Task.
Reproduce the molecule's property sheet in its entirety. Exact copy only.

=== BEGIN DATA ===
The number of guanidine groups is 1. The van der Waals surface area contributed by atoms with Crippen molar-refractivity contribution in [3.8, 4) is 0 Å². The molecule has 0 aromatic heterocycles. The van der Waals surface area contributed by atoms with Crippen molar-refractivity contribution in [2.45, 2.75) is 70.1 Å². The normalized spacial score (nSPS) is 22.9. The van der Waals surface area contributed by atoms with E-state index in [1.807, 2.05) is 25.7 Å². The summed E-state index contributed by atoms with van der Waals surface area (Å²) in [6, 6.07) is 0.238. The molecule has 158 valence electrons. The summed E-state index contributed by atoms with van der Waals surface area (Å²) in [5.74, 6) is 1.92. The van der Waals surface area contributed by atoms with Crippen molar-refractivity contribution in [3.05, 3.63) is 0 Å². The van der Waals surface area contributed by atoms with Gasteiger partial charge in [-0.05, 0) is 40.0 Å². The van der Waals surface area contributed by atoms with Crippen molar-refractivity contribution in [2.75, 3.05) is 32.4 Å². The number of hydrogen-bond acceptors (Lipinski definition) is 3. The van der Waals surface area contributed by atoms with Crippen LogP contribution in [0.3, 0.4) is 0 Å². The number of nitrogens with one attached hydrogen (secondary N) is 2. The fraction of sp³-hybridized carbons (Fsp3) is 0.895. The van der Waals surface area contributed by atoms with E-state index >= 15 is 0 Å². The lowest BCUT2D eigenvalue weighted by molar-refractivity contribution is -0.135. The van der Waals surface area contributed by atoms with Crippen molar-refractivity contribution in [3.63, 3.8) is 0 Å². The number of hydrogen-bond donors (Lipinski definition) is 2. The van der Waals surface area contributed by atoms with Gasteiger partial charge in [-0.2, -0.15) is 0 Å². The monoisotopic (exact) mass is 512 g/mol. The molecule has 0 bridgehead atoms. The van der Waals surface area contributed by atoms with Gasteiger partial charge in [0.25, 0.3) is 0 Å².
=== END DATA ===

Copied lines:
The number of guanidine groups is 1. The van der Waals surface area contributed by atoms with Crippen molar-refractivity contribution in [3.8, 4) is 0 Å². The molecule has 0 aromatic heterocycles. The van der Waals surface area contributed by atoms with Crippen molar-refractivity contribution in [2.45, 2.75) is 70.1 Å². The normalized spacial score (nSPS) is 22.9. The van der Waals surface area contributed by atoms with E-state index in [1.807, 2.05) is 25.7 Å². The summed E-state index contributed by atoms with van der Waals surface area (Å²) in [6, 6.07) is 0.238. The molecule has 158 valence electrons. The summed E-state index contributed by atoms with van der Waals surface area (Å²) in [5.74, 6) is 1.92. The van der Waals surface area contributed by atoms with Crippen molar-refractivity contribution in [3.05, 3.63) is 0 Å². The van der Waals surface area contributed by atoms with Gasteiger partial charge in [-0.05, 0) is 40.0 Å². The van der Waals surface area contributed by atoms with Crippen molar-refractivity contribution in [2.75, 3.05) is 32.4 Å². The number of hydrogen-bond acceptors (Lipinski definition) is 3. The van der Waals surface area contributed by atoms with Crippen LogP contribution in [0.3, 0.4) is 0 Å². The number of nitrogens with one attached hydrogen (secondary N) is 2. The fraction of sp³-hybridized carbons (Fsp3) is 0.895. The van der Waals surface area contributed by atoms with E-state index >= 15 is 0 Å². The lowest BCUT2D eigenvalue weighted by molar-refractivity contribution is -0.135. The van der Waals surface area contributed by atoms with Crippen molar-refractivity contribution in [3.63, 3.8) is 0 Å². The number of hydrogen-bond donors (Lipinski definition) is 2. The van der Waals surface area contributed by atoms with Gasteiger partial charge in [-0.2, -0.15) is 0 Å². The monoisotopic (exact) mass is 512 g/mol. The molecule has 0 bridgehead atoms. The van der Waals surface area contributed by atoms with Gasteiger partial charge in [0.25, 0.3) is 0 Å².